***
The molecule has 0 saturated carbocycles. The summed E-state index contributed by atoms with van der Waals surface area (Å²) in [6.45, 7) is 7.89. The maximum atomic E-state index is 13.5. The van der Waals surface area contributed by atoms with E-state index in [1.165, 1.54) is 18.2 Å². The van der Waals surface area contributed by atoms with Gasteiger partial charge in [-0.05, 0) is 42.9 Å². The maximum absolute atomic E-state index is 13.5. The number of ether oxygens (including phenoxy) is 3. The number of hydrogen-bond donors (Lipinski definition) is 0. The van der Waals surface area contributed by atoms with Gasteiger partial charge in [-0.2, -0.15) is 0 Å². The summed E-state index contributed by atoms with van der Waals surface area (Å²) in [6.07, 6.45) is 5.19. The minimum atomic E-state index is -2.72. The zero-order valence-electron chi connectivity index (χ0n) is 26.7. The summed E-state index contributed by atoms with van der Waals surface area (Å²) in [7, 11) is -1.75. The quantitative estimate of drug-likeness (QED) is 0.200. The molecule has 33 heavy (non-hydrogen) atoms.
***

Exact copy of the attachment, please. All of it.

The molecule has 0 saturated carbocycles. The summed E-state index contributed by atoms with van der Waals surface area (Å²) in [6.45, 7) is 7.89. The maximum atomic E-state index is 13.5. The van der Waals surface area contributed by atoms with E-state index in [1.165, 1.54) is 18.2 Å². The van der Waals surface area contributed by atoms with Gasteiger partial charge in [-0.05, 0) is 42.9 Å². The maximum absolute atomic E-state index is 13.5. The number of ether oxygens (including phenoxy) is 3. The number of hydrogen-bond donors (Lipinski definition) is 0. The van der Waals surface area contributed by atoms with Gasteiger partial charge in [-0.2, -0.15) is 0 Å². The summed E-state index contributed by atoms with van der Waals surface area (Å²) in [6.07, 6.45) is 5.19. The minimum atomic E-state index is -2.72. The zero-order valence-electron chi connectivity index (χ0n) is 26.7. The summed E-state index contributed by atoms with van der Waals surface area (Å²) in [7, 11) is -1.75. The quantitative estimate of drug-likeness (QED) is 0.200. The molecule has 33 heavy (non-hydrogen) atoms.